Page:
Addressing the diversity of the mechanisms involved in metal hyperaccumulation in plants
ID: 613 / 330
Proposed Symposium Title: Addressing the diversity of the mechanisms involved in metal hyperaccumulation in plants
Sylvain MERLOT1,2, Celestine BELLOEIL1, Melina Gallopin1, Vanesa GARCIA DE LA TORRE1, Dubiel ALFONSO GONZALEZ3 and Yohan PILLON4
Affiliations: 1 Institute for Integrative Biology of the Cell, CEA, CNRS, Paris‐Saclay University, France 2 Laboratoire de Recherche en Sciences Végétales, Toulouse University Paul Sabatier, CNRS, INP Toulouse, France 3 Jardín Botánico Nacional, Universidad de La Habana, Cuba 4 Laboratory of Tropical and Mediterranean Symbiosis, IRD, CIRAD, INRA, Montpellier University, France
The extraordinary ability to accumulate and tolerate tremendous amounts of metals such as nickel, zinc, or manganese in their leaves has been observed in about 700 plant species belonging to more than 50 families. For many years, these metal hyperaccumulator species have attracted the attention of scientists interested in understanding the evolution of this complex and peculiar trait. In the context of the decarbonization of energy, metal hyperaccumulators appear as an opportunity to develop phytotechnologies aimed at limiting the metal pollution associated with to the growing demand for metals. However, our knowledge of the molecular mechanisms involved in metal hyperaccumulation, which is key to the development of these technologies, is still very limited.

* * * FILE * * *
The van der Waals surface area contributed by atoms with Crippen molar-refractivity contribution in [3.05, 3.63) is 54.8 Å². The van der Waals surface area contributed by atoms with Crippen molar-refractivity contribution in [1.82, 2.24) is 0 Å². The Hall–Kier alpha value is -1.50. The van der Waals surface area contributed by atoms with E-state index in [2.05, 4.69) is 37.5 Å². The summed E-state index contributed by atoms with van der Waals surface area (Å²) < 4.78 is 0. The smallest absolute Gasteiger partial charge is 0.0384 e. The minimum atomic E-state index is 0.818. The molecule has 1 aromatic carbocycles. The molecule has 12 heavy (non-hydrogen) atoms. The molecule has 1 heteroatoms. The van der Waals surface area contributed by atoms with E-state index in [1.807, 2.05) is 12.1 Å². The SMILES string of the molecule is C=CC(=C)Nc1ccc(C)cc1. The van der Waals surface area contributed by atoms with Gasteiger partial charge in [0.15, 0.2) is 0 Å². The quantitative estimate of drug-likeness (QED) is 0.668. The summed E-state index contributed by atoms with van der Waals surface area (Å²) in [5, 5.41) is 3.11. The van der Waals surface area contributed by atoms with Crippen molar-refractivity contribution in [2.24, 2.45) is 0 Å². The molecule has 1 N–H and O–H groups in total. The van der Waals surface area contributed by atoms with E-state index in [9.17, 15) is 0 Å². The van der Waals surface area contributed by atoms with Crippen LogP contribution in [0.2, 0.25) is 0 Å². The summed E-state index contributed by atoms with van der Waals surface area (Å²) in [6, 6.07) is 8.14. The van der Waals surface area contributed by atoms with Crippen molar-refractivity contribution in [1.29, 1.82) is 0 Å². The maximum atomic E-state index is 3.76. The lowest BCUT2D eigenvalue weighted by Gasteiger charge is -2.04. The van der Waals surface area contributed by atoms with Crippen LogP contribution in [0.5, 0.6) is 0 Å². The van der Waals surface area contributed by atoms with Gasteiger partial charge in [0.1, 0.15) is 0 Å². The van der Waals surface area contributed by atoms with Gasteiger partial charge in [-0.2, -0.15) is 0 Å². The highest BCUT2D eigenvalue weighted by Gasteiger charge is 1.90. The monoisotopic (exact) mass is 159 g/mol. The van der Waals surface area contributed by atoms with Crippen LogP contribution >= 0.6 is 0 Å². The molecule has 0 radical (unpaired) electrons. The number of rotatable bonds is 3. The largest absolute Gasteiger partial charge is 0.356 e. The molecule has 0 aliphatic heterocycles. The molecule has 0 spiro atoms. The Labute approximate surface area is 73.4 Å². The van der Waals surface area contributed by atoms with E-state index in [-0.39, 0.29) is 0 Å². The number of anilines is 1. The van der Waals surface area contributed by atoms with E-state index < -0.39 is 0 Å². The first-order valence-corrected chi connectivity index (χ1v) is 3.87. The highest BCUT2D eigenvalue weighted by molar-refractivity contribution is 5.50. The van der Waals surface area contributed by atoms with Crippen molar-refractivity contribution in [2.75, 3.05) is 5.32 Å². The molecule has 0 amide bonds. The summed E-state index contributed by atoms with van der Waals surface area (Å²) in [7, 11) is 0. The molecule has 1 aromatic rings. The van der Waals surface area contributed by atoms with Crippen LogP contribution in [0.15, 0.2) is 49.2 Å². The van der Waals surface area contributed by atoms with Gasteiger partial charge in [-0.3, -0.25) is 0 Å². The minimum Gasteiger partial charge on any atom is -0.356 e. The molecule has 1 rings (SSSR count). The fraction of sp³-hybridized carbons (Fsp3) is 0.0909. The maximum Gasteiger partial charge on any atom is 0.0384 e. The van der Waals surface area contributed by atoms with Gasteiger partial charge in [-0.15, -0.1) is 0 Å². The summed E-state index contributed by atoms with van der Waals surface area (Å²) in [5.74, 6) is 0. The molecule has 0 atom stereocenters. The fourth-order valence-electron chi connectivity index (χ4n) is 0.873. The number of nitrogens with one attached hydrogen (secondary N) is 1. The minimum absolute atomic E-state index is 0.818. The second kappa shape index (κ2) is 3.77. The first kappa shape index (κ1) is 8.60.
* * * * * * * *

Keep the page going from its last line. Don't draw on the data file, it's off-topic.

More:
To extend our knowledge of the diversity of hyperaccumulator species, we participated in a global effort to identify new hyperaccumulator species using the X-ray fluorescence technology focusing on the flora of the neotropical region. Our herbarium and field studies revealed the first example of a zinc hyperaccumulator from the Amazonas region, as well as new nickel hyperaccumulators originating from Cuba.
The identification of nickel hyperaccumulators and closely related non-hyperaccumulator species from different families has opened the possibility to perform comparative cross-species transcriptomic studies to identify orthologous genes whose expression is linked to nickel hyperaccumulation. Among candidate genes, our analyses revealed that the high expression in leaves of metal transporters of the IREG/ferroportin family is a highly conserved mechanism involved in nickel hyperaccumulation across distant plant species.
We are now developing the multi-metal hyperaccumulator Noccaea caerulescens of the Brassicaceae family as a genetic model to validate and study the role of candidate genes in metal hyperaccumulation.